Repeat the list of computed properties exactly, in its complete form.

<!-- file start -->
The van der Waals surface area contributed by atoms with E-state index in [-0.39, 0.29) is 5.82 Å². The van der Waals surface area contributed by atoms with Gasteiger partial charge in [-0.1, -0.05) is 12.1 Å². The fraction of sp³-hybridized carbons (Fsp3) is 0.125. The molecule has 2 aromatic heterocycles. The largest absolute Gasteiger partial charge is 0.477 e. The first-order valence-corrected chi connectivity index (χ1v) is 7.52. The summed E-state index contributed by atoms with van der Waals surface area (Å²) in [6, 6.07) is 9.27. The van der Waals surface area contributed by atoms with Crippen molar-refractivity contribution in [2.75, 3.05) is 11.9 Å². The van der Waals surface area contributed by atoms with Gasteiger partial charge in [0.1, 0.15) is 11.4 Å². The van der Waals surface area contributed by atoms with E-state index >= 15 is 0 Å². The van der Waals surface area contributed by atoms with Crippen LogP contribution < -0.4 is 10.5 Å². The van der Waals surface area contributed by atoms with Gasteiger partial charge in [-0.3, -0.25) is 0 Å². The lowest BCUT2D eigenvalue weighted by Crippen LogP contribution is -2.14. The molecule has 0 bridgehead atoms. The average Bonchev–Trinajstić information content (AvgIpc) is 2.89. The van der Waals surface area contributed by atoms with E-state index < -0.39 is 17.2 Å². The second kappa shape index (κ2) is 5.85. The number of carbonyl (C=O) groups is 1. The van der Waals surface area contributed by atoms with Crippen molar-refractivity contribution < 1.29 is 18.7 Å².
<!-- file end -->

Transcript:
The van der Waals surface area contributed by atoms with E-state index in [-0.39, 0.29) is 5.82 Å². The van der Waals surface area contributed by atoms with Gasteiger partial charge in [-0.1, -0.05) is 12.1 Å². The fraction of sp³-hybridized carbons (Fsp3) is 0.125. The molecule has 2 aromatic heterocycles. The largest absolute Gasteiger partial charge is 0.477 e. The first-order valence-corrected chi connectivity index (χ1v) is 7.52. The summed E-state index contributed by atoms with van der Waals surface area (Å²) in [6, 6.07) is 9.27. The van der Waals surface area contributed by atoms with Crippen molar-refractivity contribution in [2.75, 3.05) is 11.9 Å². The van der Waals surface area contributed by atoms with Gasteiger partial charge in [0.1, 0.15) is 11.4 Å². The van der Waals surface area contributed by atoms with E-state index >= 15 is 0 Å². The van der Waals surface area contributed by atoms with Crippen LogP contribution < -0.4 is 10.5 Å². The van der Waals surface area contributed by atoms with Gasteiger partial charge in [-0.3, -0.25) is 0 Å². The lowest BCUT2D eigenvalue weighted by Crippen LogP contribution is -2.14. The molecule has 0 bridgehead atoms. The average Bonchev–Trinajstić information content (AvgIpc) is 2.89. The van der Waals surface area contributed by atoms with E-state index < -0.39 is 17.2 Å². The second kappa shape index (κ2) is 5.85. The number of carbonyl (C=O) groups is 1. The van der Waals surface area contributed by atoms with Crippen molar-refractivity contribution < 1.29 is 18.7 Å².